In short, both the U.S. Supreme Court and the Florida Supreme Court enjoy substantial independence. Yet each stands accused of having let ideology influence its decision in the Florida ballot case. Despite the furor, claims of this kind are not new; at regular intervals, judges have been accused of interpreting constitutions so as to push particular political agendas, ignoring displeasing statutory and procedural provisions, disregarding disliked precedent, and so forth. For example, when the doctrine of judicial review was first asserted in North Carolina in 1787, the justices were denounced as usurpers of a power that rightly belonged to the elected representatives of the people. In this century, the U.S. Supreme Court was initially very hostile to many of Franklin Roosevelt’s New Deal proposals, generating grumbling on the left that the court was thwarting the public will. The grumbling came mostly from the right during Earl Warren’s term as chief justice, but the complaint was again that the Court was overstepping legitimate bounds to promote an ideological agenda—indeed, the Warren Court is considered by many the archetype of an "activist" court. More recently, the Supreme Court’s critics have moved to the left as the Court has moved to the right, but the gist of the criticism is the same—the Court stands accused of interpreting law in an ideological fashion rather than in accord with a more accepted standard.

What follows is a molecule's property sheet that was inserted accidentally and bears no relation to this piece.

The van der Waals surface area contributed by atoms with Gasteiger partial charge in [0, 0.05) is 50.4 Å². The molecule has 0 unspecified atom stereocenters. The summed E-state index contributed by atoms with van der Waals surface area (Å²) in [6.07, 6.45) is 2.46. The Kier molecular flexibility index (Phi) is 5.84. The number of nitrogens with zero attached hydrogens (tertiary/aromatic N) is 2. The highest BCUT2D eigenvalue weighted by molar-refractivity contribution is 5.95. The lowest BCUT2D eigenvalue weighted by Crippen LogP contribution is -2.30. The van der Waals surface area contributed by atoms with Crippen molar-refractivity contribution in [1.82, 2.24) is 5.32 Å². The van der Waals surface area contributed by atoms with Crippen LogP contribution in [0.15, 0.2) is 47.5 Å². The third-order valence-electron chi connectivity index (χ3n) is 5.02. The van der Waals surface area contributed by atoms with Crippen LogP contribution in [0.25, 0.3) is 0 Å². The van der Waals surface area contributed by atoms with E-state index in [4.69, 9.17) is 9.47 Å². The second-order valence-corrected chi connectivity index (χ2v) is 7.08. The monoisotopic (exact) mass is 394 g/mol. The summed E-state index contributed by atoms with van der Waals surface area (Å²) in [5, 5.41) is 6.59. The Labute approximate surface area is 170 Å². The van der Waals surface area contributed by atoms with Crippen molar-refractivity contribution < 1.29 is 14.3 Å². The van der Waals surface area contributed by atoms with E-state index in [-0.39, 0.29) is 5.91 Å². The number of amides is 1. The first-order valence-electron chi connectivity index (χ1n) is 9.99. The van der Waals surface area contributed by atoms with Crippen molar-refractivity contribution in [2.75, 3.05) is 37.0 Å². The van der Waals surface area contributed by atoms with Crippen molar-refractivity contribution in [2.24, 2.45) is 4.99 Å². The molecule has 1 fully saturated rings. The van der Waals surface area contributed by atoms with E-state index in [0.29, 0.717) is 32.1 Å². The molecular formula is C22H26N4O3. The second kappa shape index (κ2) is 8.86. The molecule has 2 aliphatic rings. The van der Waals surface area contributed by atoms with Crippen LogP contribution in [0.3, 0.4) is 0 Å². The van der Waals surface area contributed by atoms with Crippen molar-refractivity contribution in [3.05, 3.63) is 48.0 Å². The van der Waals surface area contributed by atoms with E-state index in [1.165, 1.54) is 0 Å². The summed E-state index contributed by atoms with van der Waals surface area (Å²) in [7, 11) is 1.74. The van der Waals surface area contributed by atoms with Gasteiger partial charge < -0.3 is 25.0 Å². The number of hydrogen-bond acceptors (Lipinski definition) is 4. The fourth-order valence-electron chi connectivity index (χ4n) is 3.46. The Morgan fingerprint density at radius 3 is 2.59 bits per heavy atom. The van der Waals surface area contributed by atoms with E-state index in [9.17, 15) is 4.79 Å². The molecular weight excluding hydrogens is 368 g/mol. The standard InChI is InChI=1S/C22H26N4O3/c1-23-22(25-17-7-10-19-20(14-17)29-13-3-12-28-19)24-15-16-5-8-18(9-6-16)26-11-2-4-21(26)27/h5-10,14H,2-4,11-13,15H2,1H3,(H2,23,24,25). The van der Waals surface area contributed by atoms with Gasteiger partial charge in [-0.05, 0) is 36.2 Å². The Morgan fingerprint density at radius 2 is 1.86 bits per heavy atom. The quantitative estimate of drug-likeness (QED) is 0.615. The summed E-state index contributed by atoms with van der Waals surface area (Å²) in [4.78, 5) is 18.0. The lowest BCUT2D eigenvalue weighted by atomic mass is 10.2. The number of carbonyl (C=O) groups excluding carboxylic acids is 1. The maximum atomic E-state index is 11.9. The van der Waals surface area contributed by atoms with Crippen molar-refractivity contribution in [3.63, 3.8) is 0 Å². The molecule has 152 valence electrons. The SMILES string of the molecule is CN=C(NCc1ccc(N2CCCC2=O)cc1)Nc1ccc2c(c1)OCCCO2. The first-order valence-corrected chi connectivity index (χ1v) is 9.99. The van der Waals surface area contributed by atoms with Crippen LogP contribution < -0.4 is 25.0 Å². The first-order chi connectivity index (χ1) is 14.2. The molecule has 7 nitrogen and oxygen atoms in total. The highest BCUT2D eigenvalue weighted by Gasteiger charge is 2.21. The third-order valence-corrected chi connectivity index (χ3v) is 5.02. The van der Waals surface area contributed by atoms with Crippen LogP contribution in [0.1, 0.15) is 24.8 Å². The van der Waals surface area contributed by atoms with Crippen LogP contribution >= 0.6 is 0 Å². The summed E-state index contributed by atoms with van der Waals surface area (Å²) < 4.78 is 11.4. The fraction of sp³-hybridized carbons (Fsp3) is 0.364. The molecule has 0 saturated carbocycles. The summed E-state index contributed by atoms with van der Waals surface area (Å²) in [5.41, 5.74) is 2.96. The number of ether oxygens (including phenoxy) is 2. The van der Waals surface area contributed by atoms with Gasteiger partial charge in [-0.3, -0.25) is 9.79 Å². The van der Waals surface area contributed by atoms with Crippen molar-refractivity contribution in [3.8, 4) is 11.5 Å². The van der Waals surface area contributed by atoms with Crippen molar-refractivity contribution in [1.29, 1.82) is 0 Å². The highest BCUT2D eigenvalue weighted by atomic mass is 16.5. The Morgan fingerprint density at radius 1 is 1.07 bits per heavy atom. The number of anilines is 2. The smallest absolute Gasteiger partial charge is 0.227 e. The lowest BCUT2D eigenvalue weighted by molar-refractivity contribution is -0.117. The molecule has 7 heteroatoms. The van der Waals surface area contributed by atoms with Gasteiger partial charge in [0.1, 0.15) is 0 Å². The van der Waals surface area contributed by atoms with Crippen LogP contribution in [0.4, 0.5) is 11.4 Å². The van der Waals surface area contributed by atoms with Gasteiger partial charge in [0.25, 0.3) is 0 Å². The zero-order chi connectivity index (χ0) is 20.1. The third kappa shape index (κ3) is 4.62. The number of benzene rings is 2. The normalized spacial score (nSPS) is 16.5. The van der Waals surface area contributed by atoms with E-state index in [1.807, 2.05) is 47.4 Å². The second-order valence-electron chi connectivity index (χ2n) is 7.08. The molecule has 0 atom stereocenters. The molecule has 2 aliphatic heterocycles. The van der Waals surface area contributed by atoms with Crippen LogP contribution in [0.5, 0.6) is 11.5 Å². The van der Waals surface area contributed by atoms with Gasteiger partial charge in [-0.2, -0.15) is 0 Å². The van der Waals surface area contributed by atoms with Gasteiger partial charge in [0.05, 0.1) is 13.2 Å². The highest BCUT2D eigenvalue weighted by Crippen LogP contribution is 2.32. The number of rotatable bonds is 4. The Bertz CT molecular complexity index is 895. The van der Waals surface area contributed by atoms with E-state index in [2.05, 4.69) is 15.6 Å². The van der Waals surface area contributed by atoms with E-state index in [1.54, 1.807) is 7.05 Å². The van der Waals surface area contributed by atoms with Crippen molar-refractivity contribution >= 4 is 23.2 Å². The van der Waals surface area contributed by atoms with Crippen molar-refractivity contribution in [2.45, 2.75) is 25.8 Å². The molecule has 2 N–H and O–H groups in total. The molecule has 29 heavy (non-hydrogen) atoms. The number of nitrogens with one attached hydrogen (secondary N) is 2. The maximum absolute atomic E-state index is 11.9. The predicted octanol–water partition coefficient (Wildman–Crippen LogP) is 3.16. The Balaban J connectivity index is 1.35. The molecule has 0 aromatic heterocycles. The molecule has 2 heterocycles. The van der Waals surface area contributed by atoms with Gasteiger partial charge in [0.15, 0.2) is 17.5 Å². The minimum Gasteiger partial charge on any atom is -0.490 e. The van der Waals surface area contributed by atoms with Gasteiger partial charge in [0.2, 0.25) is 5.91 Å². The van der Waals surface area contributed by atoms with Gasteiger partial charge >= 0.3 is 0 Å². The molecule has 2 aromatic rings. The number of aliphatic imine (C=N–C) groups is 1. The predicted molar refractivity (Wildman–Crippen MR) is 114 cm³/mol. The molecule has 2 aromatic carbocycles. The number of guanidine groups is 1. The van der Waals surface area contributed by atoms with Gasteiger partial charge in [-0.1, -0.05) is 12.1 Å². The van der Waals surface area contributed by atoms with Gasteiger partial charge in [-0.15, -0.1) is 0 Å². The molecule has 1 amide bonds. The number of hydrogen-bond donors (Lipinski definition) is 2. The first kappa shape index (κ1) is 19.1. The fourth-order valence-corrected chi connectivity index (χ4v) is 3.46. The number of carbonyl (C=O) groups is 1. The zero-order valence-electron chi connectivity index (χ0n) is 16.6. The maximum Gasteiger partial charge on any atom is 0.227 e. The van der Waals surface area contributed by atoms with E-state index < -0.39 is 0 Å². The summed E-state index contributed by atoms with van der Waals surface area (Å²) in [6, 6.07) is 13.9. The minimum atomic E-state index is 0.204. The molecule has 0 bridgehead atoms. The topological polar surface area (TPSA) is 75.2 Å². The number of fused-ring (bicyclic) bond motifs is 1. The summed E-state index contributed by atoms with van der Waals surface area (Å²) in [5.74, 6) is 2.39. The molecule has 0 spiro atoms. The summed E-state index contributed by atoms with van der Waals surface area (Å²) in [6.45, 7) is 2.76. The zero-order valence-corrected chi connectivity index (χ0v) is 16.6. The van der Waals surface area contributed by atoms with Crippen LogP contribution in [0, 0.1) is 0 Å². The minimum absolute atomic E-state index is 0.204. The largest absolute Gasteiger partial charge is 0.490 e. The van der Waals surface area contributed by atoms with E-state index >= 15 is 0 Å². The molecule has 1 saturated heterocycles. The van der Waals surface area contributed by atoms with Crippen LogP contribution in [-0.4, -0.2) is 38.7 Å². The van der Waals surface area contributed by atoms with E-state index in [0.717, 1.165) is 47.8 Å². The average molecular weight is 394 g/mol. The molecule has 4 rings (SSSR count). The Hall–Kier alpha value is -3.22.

Why do we allow courts to behave in this way? Why do we not insist that courts decide only as "the law" dictates? Because of a fundamental feature of the law—it seldom clearly dictates anything. Generally speaking, a disputant litigates only if he or she believes there is a reasonable chance of winning. But, of course, opposing disputants cannot both win the case, so the fact that two sides to a dispute choose to litigate indicates disagreement about the expected outcome—the law or the facts must not be clear. Given how broadly drawn most laws are, this is not surprising. To illustrate, imagine a lawsuit. Let’s say that all parties are in accord on the particulars, so that the plaintiff expects to be awarded $20,000 and the defendant expects to be penalized $20,000. In addition, the trial will cost each party $10,000. Why would the two go to court? They could settle instead and save money on lawyers’ fees. Although bargaining problems may explain the occasional litigated case, for the most part, reasonable people litigate because they rationally disagree about the application of broadly drawn laws to potentially disputable facts.